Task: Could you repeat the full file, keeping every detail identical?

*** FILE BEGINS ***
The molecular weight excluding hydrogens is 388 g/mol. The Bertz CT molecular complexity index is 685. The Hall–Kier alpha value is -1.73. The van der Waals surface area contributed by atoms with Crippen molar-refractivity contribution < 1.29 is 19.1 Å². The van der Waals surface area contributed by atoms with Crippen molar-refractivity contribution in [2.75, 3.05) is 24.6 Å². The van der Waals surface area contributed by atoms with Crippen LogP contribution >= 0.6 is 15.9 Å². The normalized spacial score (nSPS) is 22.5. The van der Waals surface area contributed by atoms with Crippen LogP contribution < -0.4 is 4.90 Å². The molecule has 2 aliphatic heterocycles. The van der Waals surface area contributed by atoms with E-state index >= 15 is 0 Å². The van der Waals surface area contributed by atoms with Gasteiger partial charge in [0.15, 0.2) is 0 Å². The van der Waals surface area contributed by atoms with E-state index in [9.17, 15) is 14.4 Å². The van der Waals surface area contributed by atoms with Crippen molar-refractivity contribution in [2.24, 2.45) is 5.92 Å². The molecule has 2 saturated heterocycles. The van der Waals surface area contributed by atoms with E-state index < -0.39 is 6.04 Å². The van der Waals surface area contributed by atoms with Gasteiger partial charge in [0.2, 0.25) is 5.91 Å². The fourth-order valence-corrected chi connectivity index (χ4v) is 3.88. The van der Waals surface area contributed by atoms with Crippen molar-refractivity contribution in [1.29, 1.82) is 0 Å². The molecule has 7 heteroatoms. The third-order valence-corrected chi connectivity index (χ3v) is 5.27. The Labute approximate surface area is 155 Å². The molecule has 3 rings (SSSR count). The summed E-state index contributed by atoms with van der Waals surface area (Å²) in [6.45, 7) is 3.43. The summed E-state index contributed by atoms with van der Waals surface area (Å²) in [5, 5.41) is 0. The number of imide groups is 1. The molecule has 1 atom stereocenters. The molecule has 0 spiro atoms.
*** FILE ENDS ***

The molecular weight excluding hydrogens is 388 g/mol. The Bertz CT molecular complexity index is 685. The Hall–Kier alpha value is -1.73. The van der Waals surface area contributed by atoms with Crippen molar-refractivity contribution < 1.29 is 19.1 Å². The van der Waals surface area contributed by atoms with Crippen molar-refractivity contribution in [2.75, 3.05) is 24.6 Å². The van der Waals surface area contributed by atoms with Crippen LogP contribution >= 0.6 is 15.9 Å². The normalized spacial score (nSPS) is 22.5. The van der Waals surface area contributed by atoms with Crippen LogP contribution < -0.4 is 4.90 Å². The molecule has 2 aliphatic heterocycles. The van der Waals surface area contributed by atoms with E-state index >= 15 is 0 Å². The van der Waals surface area contributed by atoms with Gasteiger partial charge in [0.15, 0.2) is 0 Å². The van der Waals surface area contributed by atoms with E-state index in [9.17, 15) is 14.4 Å². The van der Waals surface area contributed by atoms with Crippen molar-refractivity contribution in [2.24, 2.45) is 5.92 Å². The molecule has 2 saturated heterocycles. The van der Waals surface area contributed by atoms with E-state index < -0.39 is 6.04 Å². The van der Waals surface area contributed by atoms with Gasteiger partial charge in [0.2, 0.25) is 5.91 Å². The fourth-order valence-corrected chi connectivity index (χ4v) is 3.88. The van der Waals surface area contributed by atoms with Crippen molar-refractivity contribution in [1.29, 1.82) is 0 Å². The molecule has 7 heteroatoms. The third-order valence-corrected chi connectivity index (χ3v) is 5.27. The Labute approximate surface area is 155 Å². The molecule has 3 rings (SSSR count). The summed E-state index contributed by atoms with van der Waals surface area (Å²) in [6.45, 7) is 3.43. The summed E-state index contributed by atoms with van der Waals surface area (Å²) in [5, 5.41) is 0. The number of imide groups is 1. The molecule has 1 atom stereocenters. The molecule has 0 spiro atoms.